8. Try to get some customer-contact assignments. Ask to go along to listen on some sales calls. Listen in on help-desk calls. Learn about day-to-day customer concerns.

  9. Don't even think about being paid extra for your experimental work. I need to explain that statement. When you're brainstorming and prototyping this way, you need to stay focused on the tech, rather than giving yourself the illusion that you're saving the company from doom or creating lots of new value. It may be that your tech will create value for the company somehow, but that is a long way in the future. Innovation is part of your job.

Now, if you work slowly and carefully as a change agent, and a year from now your supervisor is still saying your ideas are unwelcome, it's time to move on. You will have learned a lot.

  • As a recently graduated high school student thinking "innovate. simplify. perfect." 24/7, I find this really helpful in the case that my own business ventures fail in upcoming years. I've always sort of wondered where I'll fit in, when I'm so constantly focused to micro-managing ideas and innovations. I may have to use this modesty at some point.. – user20914 Jun 8 '14 at 2:24
  • @jt0dd this all cuts the other way too if you are successful and end up having good people working for you. – O. Jones Jun 8 '14 at 11:35
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    I'm going to add one caveat. Do not do this at all if the software is in a regulated field or the database contains private or confidential or classified data. Do not do this if the field is medical or finance or Defense related. In these cases I can pretty much guarantee that close to 100% of managers would be very angry if you played around with their systems at home. – HLGEM Jun 10 '14 at 13:09
  • Extremely insightful answer with a lot of points I hadn't considered. Having worked there for a bit longer and discussed more with coworkers, I've found that the biggest resistance I find will probably be #4, but #3 also definitely applies. Kind of an interesting situation in my case, the lead dev is always complaining about it, but by talking about it with him I've found he wants to make it work HIS way (unfortunately, it seems via his mindset, he is not very open to suggestion, but then again he's been working there far longer than I have and is much more familiar with the company's needs. – Sidney Jun 13 '14 at 1:27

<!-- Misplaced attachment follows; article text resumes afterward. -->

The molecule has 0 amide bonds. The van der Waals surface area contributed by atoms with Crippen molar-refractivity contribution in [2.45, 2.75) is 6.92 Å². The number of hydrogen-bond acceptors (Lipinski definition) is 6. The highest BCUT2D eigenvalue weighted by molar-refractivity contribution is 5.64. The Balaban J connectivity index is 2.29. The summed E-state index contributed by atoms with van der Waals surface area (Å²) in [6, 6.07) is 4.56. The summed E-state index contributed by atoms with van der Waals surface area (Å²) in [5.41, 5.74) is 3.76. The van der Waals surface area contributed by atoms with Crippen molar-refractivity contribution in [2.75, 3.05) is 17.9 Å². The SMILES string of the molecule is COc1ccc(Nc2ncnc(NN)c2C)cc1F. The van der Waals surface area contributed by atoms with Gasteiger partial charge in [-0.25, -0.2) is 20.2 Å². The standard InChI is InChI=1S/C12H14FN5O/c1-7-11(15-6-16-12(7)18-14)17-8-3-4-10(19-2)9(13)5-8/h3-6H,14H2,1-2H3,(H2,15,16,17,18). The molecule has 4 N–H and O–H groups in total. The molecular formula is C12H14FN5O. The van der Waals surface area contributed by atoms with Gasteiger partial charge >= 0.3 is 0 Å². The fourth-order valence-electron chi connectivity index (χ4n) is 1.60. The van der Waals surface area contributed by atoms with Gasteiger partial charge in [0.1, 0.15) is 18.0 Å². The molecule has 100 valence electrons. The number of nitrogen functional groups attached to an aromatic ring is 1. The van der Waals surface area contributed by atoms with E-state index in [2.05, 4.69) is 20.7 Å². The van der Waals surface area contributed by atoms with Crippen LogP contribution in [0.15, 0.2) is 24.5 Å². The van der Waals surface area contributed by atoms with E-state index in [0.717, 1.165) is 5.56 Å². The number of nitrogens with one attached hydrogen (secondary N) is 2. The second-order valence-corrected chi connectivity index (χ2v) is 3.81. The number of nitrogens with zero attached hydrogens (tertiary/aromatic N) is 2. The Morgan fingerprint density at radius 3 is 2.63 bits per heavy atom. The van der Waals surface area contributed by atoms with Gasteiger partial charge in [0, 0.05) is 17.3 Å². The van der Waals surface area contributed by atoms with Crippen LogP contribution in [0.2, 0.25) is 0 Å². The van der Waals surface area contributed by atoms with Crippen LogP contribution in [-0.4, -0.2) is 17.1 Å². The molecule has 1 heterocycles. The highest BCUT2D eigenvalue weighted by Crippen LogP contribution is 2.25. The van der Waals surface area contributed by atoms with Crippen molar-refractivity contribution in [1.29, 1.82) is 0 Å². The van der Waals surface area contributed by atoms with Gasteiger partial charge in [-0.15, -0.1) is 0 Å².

You say this:

I feel that If I could prove the concept to my boss, he would see it as a viable replacement for aging (10+ years) software.

First red flag. If the code is 10+ years old & failing do you think you are the first person to have ever brought this issue up? You might have an idealistic idea of “changing the company from the inside out”, but I am pretty confident it won’t work this way. 10+ years and software failing without real action reeks of some larger organizational issues at play that a simple recoding won’t solve.

For example, perhaps the decision to use the system is not based on it’s real value but rather a political one. Such as an ex-employee everyone liked coded it. Or maybe someone on staff at the company made a decision to use this software & moving away from it would make them look bad which is something your boss does not want to touch with a ten foot pole.

I feel I would have to do a chunk of this preparation in my off time - It's not approved work and I do have other more pressing issues to attend. Honestly this doesn't both me much, I see it as:

  1. Improving my own skill set.
  2. Showing to my boss that I can take initiative to further the goals of the company.

Your first point is the best reason to pursue this. I code in my free time to do exactly that. And sometimes my projects are born out of the needs of an employer. Sometimes it’s just me experimenting & learning. And you never know: Your experiments could impress your employer to follow your lead to rework code for the company.